On Wednesday, June 23, the U.N. General Assembly voted on a resolution condemning the United States’ economic, commercial, and financial embargo (or blockade) of Cuba. The resolution passed overwhelmingly – 184 to 2 – with only the US and Israel voting against. This is the 29th time since 1992 that nearly all countries voted to condemn the policy and declare it illegal under international law. Only in one year, 2016, did the Obama administration abstain from voting, reflecting what has been called “the Obama thaw” of improved relations with the island nation.
To punish Cuba soon after its revolution, the US imposed the embargo in 1960. Under the Trump administration, despite the global pandemic, the blockade was tightened even further. Trump imposed 243 new measures, leading to painful shortages of food, fuel, and some medications.
With the US threatening major fines and prison sentences, suddenly shipping companies were no longer willing to deliver ventilators that had been donated to Cuba for critically ill COVID patients, and the government had great difficulty obtaining 37 ingredients needed for the country’s production of COVID vaccines.
Although during the presidential campaign the Democratic Party platform promised to review Cuba policy, administration officials callously said that “Cuba is not a priority foreign policy issue,” and Biden is still following Trump’s executive orders.
While the UN vote was an international event occurring in New York City, people in the Bay Area and around the world protested the continuation of the 71-year-old policy. Earlier this year, young Cuban Americans in Miami put out a call for protest caravans, and by June 20 the movement had spread to over 70 cities across the US, Canada, Africa, Asia, Europe, and Australia.
In San Francisco, more than 30 vehicles and 50 people participated in a car caravan organized by the ANSWER Coalition and the Bay Area Venceremos Brigade. Cuban flags flying, the caravan snaked through the Mission and other neighborhoods with cars decorated with protest signs such as “Cuba Yes, Blockade No” and “Return Guantanamo to Cuba.”
A chant leader called on residents to raise their fist and honk their horns if they opposed this cruel and illegal policy. Many people in cafes, on sidewalks, and in cars responded in kind.
Then, during June 22-23, Bay area residents among hundreds of others from around the world also participated in a 24-hour virtual picket, organized by the Canadian Network of Cuba and the US-based National Network on Cuba, speaking out against US Cuba policies and celebrating the UN vote as the tallies were projected.
Speakers at the car caravan rally and during the 24-hour virtual picket decried the hypocrisy of the U.S. placing Cuba on its list of states not “cooperating fully” with US efforts to fight terrorism. Additionally, they praised Cuba’s Henry Reeves Brigade for its international solidarity medical brigades that has helped dozens of countries combat the pandemic.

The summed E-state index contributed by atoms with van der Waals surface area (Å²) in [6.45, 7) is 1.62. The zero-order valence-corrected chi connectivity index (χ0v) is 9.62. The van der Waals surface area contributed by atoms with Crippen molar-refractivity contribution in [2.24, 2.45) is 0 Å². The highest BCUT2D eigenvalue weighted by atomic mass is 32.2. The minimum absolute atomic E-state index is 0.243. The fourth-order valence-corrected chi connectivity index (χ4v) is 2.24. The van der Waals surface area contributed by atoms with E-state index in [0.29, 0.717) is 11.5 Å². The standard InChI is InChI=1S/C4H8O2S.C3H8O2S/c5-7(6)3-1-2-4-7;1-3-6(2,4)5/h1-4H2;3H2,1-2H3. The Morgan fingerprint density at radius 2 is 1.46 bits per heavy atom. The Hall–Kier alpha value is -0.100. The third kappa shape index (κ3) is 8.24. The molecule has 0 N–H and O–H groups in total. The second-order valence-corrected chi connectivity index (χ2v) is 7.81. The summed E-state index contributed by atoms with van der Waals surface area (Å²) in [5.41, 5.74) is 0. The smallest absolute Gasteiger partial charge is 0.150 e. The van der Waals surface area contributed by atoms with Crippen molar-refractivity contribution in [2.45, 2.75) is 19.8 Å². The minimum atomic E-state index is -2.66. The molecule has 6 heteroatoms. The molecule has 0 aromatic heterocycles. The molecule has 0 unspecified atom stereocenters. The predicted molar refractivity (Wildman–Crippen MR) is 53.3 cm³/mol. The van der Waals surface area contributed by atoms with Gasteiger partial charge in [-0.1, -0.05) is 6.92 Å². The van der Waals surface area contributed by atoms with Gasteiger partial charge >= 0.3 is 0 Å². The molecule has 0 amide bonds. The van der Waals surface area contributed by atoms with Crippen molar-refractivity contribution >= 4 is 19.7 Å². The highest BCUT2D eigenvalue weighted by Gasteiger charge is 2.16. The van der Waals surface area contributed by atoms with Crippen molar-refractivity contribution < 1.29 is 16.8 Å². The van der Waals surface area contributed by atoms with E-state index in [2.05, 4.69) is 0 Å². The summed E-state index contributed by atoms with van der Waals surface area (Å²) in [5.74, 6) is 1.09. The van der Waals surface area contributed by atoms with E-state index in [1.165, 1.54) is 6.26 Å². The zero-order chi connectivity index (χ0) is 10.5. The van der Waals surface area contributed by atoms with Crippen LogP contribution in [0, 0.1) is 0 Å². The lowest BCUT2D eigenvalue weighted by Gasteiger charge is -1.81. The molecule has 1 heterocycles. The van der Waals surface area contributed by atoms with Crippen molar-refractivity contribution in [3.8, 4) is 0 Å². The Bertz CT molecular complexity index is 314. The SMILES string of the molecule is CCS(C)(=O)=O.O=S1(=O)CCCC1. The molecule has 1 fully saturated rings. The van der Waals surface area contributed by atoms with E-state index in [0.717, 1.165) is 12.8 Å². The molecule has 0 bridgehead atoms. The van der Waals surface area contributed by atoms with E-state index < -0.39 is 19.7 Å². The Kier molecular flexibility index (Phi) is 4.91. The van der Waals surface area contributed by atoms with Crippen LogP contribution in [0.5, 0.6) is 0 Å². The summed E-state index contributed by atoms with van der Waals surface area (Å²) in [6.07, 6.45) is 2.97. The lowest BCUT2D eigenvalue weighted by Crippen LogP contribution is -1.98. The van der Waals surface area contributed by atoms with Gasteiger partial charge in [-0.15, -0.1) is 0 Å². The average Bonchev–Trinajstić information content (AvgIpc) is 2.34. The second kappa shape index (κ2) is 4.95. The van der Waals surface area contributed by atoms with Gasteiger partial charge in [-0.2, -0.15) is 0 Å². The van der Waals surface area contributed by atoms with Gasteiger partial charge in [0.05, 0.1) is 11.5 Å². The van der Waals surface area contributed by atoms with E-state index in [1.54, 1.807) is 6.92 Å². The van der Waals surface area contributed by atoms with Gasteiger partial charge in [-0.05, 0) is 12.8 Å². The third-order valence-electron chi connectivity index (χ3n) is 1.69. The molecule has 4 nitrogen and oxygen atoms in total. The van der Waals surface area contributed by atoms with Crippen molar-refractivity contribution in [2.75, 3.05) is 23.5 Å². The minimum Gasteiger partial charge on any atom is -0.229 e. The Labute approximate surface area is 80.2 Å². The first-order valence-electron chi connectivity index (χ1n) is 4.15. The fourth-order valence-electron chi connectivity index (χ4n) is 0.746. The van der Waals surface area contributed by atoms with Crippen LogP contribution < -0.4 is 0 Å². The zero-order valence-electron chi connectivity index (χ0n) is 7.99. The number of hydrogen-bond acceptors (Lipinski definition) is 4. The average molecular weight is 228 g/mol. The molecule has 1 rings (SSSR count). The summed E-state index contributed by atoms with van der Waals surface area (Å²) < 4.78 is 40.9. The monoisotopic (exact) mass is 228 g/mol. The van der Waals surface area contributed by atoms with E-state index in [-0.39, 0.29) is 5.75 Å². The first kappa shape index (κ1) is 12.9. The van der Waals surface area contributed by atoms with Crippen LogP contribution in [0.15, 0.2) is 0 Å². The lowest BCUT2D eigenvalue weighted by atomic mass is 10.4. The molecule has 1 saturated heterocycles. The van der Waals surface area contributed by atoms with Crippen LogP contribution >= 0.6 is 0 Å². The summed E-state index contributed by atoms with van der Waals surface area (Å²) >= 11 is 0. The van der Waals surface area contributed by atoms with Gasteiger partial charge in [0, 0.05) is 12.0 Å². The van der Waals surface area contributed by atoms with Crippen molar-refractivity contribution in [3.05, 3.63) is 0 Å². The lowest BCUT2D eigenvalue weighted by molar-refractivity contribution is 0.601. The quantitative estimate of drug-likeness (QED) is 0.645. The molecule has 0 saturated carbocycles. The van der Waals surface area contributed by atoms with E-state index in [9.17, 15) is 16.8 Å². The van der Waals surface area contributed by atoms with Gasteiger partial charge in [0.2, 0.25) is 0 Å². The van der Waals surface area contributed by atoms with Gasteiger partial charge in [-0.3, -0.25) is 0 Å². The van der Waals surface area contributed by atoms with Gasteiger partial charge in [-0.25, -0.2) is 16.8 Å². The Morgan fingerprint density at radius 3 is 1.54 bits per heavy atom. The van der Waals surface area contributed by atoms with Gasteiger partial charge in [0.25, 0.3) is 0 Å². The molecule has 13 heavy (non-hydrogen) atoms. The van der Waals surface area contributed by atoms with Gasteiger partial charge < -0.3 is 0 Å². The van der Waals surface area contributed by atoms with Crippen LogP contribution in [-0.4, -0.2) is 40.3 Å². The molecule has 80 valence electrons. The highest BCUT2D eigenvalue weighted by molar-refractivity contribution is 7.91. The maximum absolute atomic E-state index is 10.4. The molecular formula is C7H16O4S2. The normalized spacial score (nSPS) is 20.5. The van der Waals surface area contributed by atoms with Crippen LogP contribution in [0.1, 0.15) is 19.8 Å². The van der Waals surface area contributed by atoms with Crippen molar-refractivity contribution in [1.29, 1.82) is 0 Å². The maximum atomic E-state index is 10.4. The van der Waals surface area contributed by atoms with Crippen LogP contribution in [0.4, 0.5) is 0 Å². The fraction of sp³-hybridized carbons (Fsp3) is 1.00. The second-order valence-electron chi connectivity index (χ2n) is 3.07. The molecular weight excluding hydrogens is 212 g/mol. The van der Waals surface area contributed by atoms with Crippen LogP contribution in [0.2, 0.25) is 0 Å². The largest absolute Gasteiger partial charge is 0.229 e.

The speakers at these events also reported that, despite the tightening of the embargo, Cuba’s government biotech industry has developed five vaccines against COVID, two of which have succeeded in phase-three clinical trials and one recently recording 92 percent efficacy. However, the embargo hampers Cuba’s ability to purchase syringes to administer the shots for all Cubans.
Thus, the Saving Lives Campaign has launched a “Syringes for Cuba” initiative to send syringes to the island nation. The group has already raised more than $400,000, with a final push now underway to get to six million syringes.
Addressing the General Assembly before the June 23 vote on the resolution, Cuba’s Foreign Minister Bruno Rodríguez expressed that in the context of COVID pandemic, “the US administration took on the virus as an ally in its merciless non-conventional war … [stepping] up the economic, commercial and financial blockade.” He called out the “243 unilateral coercive measures to restrict the visit of US travelers …; adopted wartime measures to deprive us from fuel supplies; hounded the health services we provide in many countries; … [sought] to intimidate foreign investors and commercial entities with the application of Title III of the Helms-Burton Act; … [and] prevented regular and institutional flow of remittances to Cuban families.”
Rodríguez also explained that “from April 2019 to December 2020, the damages caused by the blockade amounted to over $9.1 billion at current prices …. At current prices, the accumulated damages in six decades amount to over $147.8 billion …”
Representatives of other countries spoke out at the UN General Assembly about what some called “an extraterritorial economic war,” noting how companies based in their countries were being fined or otherwise penalized by the US for engaging in trade or other business relations with Cuba.
The US diplomat, Rodney Hunter, who addressed the General Assembly attempted to justify the Biden Administration’s vote against the resolution, stating that the sanctions against Cuba were a “legitimate tool” in achieving its foreign policy objectives and to support the Cuban people.
How much longer will the US continue to isolate itself and turn a deaf ear to the international community, which overwhelmingly condemns the U.S. blockade of Cuba?
The Bay Area Saving Lives Committee can be reached at firstname.lastname@example.org.